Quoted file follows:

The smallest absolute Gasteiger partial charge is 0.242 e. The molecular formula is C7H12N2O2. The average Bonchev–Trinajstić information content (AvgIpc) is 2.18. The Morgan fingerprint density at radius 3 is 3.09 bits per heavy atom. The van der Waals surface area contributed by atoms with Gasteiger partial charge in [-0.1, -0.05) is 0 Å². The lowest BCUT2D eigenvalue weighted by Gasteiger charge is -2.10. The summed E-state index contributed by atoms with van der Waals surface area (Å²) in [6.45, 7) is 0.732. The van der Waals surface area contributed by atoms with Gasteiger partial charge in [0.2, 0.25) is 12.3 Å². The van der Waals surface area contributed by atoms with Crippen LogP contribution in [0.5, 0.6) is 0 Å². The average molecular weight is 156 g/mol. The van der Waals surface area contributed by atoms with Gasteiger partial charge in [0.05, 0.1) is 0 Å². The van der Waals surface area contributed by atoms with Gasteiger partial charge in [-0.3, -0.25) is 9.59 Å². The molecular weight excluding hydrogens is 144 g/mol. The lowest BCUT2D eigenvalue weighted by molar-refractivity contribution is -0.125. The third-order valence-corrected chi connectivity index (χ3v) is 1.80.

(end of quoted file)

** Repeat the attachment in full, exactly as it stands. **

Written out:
The smallest absolute Gasteiger partial charge is 0.242 e. The molecular formula is C7H12N2O2. The average Bonchev–Trinajstić information content (AvgIpc) is 2.18. The Morgan fingerprint density at radius 3 is 3.09 bits per heavy atom. The van der Waals surface area contributed by atoms with Gasteiger partial charge in [-0.1, -0.05) is 0 Å². The lowest BCUT2D eigenvalue weighted by Gasteiger charge is -2.10. The summed E-state index contributed by atoms with van der Waals surface area (Å²) in [6.45, 7) is 0.732. The van der Waals surface area contributed by atoms with Gasteiger partial charge in [0.2, 0.25) is 12.3 Å². The van der Waals surface area contributed by atoms with Crippen LogP contribution in [0.5, 0.6) is 0 Å². The average molecular weight is 156 g/mol. The van der Waals surface area contributed by atoms with Gasteiger partial charge in [0.05, 0.1) is 0 Å². The van der Waals surface area contributed by atoms with Gasteiger partial charge in [-0.3, -0.25) is 9.59 Å². The molecular weight excluding hydrogens is 144 g/mol. The lowest BCUT2D eigenvalue weighted by molar-refractivity contribution is -0.125. The third-order valence-corrected chi connectivity index (χ3v) is 1.80.